Brexit Glossary – get up to speed on EU and trade structures.
The Single Market refers to the EU as one territory without any internal borders or other regulatory obstacles to the free movement of goods and services. It encompasses the ‘four freedoms’ – that is the free movement of people, goods, services and capital.
A Customs Union eliminates customs duties in bilateral trade and establishes a joint customs tariff for foreign importers. The EU customs union is a single trading area where all goods circulate freely, whether made in the EU or imported from outside. Duty on goods from outside the EU is generally paid when they first enter the EU.
European Court of Justice (ECJ)
The ECJ (Court of Justice of the European Union (CJEU)) interprets EU law to make sure it is applied in the same way in all EU countries, and settles legal disputes between national governments and EU institutions.
Common Customs Tariff/ Common External Tariff
The ‘Common Customs Tariff’ (CCT) applies to the import of goods across the external borders of the EU. It is common to all EU members, but the rates of duty differ from one kind of import to another depending on what they are and where they come from. The rates depend on the economic sensitivity of products. The tariff is the name given to the combination of the classification of goods and the duty rates which apply to each class of goods. In addition, the tariff contains all other Community legislation that has an effect on the level of customs duty payable on a particular import, for example country of origin.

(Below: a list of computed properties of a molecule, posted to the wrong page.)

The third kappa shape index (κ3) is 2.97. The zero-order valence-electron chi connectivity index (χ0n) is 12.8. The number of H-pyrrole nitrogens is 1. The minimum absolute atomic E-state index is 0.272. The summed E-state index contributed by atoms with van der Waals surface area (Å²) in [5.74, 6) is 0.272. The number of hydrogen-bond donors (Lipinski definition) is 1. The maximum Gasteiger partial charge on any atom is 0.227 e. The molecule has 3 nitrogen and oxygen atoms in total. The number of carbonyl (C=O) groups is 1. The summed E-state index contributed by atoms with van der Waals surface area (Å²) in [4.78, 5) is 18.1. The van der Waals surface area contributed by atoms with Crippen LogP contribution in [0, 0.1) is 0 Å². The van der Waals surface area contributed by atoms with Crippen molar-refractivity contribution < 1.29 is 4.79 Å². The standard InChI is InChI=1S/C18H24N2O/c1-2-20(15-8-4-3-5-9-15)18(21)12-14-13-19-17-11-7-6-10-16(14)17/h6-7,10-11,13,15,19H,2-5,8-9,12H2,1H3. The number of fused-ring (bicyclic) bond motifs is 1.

Free Trade Agreement (FTA)
A Free Trade Agreement is a reciprocal preferential trade agreement between two or more partners which seeks to remove or reduce customs tariffs in bilateral trade.
Country of Origin
Origin is the ‘economic’ nationality of goods traded in commerce. The nationality, the value and the tariff classification of goods must be determined in order to know which duties and charges apply to them, as well as any customs restrictions or special requirements
Rules of Origin
Where a country is part of a preferential agreement with the EU (e.g. a FTA) and intends to export a product into the EU, it is not enough that the product is exported from that country. The product needs also to be originating in that country. Rules of origin determine if a product may be considered originating in that concrete country and therefore receive the preference.
Regional Trade Agreement (RTA)
Refers to any reciprocal preferential trade agreements between two or more partners. These can take the form of a Customs Union or Free Trade Agreement. Generally speaking, RTAs must cover substantially all trade and help trade flow more freely among the countries in the RTA without raising barriers to trade with the outside world.
Tariff Rate Quotas (TRQs)
A Tariff Rate Quota (TRQ) is an import quota that allows a certain volume or value of imported product to enter a country/trading bloc at a reduced, or nil, tariff rate.
World Trade Organisation (WTO)
The World Trade Organization (WTO) is the global international organisation dealing with the rules of trade between nations. It is a forum for governments to negotiate trade agreements, a place for them to settle trade disputes and it operates a system of trade rules.
Most Favoured Nation (MFN)
Most Favoured Nation tariffs are what countries promise to impose on imports from other members of the WTO, unless the country is part of a preferential trade agreement (such as a free trade area or customs union). This means that, in practice, MFN rates are the highest (most restrictive) that WTO members charge one another.